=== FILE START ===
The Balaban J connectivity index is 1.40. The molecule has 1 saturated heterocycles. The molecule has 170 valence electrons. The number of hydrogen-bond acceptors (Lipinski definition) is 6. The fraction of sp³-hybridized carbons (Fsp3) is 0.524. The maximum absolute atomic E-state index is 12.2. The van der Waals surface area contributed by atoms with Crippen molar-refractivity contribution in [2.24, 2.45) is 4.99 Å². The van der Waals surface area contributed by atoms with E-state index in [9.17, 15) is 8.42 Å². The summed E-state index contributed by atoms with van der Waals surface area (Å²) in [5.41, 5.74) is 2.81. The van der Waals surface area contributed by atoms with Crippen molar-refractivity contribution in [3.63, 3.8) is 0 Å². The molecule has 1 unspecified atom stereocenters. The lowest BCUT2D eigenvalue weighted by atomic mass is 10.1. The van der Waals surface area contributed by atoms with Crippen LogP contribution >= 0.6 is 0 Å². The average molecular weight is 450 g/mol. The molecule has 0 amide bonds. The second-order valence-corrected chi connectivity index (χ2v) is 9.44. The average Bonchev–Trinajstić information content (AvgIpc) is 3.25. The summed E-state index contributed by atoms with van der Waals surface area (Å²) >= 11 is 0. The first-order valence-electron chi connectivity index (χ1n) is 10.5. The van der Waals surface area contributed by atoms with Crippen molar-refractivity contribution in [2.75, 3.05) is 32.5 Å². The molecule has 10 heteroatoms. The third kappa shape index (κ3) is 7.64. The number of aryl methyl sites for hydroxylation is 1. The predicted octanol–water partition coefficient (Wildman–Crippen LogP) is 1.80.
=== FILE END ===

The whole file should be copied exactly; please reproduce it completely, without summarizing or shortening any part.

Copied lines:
The Balaban J connectivity index is 1.40. The molecule has 1 saturated heterocycles. The molecule has 170 valence electrons. The number of hydrogen-bond acceptors (Lipinski definition) is 6. The fraction of sp³-hybridized carbons (Fsp3) is 0.524. The maximum absolute atomic E-state index is 12.2. The van der Waals surface area contributed by atoms with Crippen molar-refractivity contribution in [2.24, 2.45) is 4.99 Å². The van der Waals surface area contributed by atoms with E-state index in [9.17, 15) is 8.42 Å². The summed E-state index contributed by atoms with van der Waals surface area (Å²) in [5.41, 5.74) is 2.81. The van der Waals surface area contributed by atoms with Crippen molar-refractivity contribution in [3.63, 3.8) is 0 Å². The molecule has 1 unspecified atom stereocenters. The lowest BCUT2D eigenvalue weighted by atomic mass is 10.1. The van der Waals surface area contributed by atoms with Crippen LogP contribution >= 0.6 is 0 Å². The average molecular weight is 450 g/mol. The molecule has 0 amide bonds. The second-order valence-corrected chi connectivity index (χ2v) is 9.44. The average Bonchev–Trinajstić information content (AvgIpc) is 3.25. The summed E-state index contributed by atoms with van der Waals surface area (Å²) >= 11 is 0. The first-order valence-electron chi connectivity index (χ1n) is 10.5. The van der Waals surface area contributed by atoms with Crippen molar-refractivity contribution in [2.75, 3.05) is 32.5 Å². The molecule has 10 heteroatoms. The third kappa shape index (κ3) is 7.64. The number of aryl methyl sites for hydroxylation is 1. The predicted octanol–water partition coefficient (Wildman–Crippen LogP) is 1.80.